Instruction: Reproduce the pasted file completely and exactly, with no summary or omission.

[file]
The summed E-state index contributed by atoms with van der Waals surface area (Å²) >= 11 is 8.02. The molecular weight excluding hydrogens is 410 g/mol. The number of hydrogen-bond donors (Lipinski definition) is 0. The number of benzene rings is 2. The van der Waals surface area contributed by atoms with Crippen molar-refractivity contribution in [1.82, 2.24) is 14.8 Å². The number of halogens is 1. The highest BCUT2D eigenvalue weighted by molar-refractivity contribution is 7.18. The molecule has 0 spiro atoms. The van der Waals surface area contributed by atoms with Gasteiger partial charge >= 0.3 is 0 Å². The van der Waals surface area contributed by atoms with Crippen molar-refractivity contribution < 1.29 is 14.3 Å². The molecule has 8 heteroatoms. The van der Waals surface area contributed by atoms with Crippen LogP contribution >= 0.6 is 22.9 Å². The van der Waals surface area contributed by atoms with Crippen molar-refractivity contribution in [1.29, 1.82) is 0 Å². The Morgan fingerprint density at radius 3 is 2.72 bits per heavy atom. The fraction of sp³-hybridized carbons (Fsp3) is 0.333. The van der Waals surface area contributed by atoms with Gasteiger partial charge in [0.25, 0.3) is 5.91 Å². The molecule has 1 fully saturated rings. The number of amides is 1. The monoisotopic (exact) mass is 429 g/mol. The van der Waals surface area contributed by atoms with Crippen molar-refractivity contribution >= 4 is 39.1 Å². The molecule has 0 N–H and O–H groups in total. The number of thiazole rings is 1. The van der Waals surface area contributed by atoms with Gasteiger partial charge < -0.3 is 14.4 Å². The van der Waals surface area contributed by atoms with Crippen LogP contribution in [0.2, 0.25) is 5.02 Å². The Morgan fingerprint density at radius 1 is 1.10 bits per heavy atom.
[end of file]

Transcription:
The summed E-state index contributed by atoms with van der Waals surface area (Å²) >= 11 is 8.02. The molecular weight excluding hydrogens is 410 g/mol. The number of hydrogen-bond donors (Lipinski definition) is 0. The number of benzene rings is 2. The van der Waals surface area contributed by atoms with Crippen molar-refractivity contribution in [1.82, 2.24) is 14.8 Å². The number of halogens is 1. The highest BCUT2D eigenvalue weighted by molar-refractivity contribution is 7.18. The molecule has 0 spiro atoms. The van der Waals surface area contributed by atoms with Gasteiger partial charge >= 0.3 is 0 Å². The van der Waals surface area contributed by atoms with Crippen molar-refractivity contribution < 1.29 is 14.3 Å². The molecule has 8 heteroatoms. The van der Waals surface area contributed by atoms with Crippen LogP contribution >= 0.6 is 22.9 Å². The van der Waals surface area contributed by atoms with Crippen molar-refractivity contribution in [1.29, 1.82) is 0 Å². The Morgan fingerprint density at radius 3 is 2.72 bits per heavy atom. The fraction of sp³-hybridized carbons (Fsp3) is 0.333. The van der Waals surface area contributed by atoms with Gasteiger partial charge in [0.25, 0.3) is 5.91 Å². The molecule has 1 fully saturated rings. The number of amides is 1. The monoisotopic (exact) mass is 429 g/mol. The van der Waals surface area contributed by atoms with Crippen molar-refractivity contribution >= 4 is 39.1 Å². The molecule has 0 N–H and O–H groups in total. The number of thiazole rings is 1. The van der Waals surface area contributed by atoms with Gasteiger partial charge < -0.3 is 14.4 Å². The van der Waals surface area contributed by atoms with Crippen LogP contribution in [0.2, 0.25) is 5.02 Å². The Morgan fingerprint density at radius 1 is 1.10 bits per heavy atom.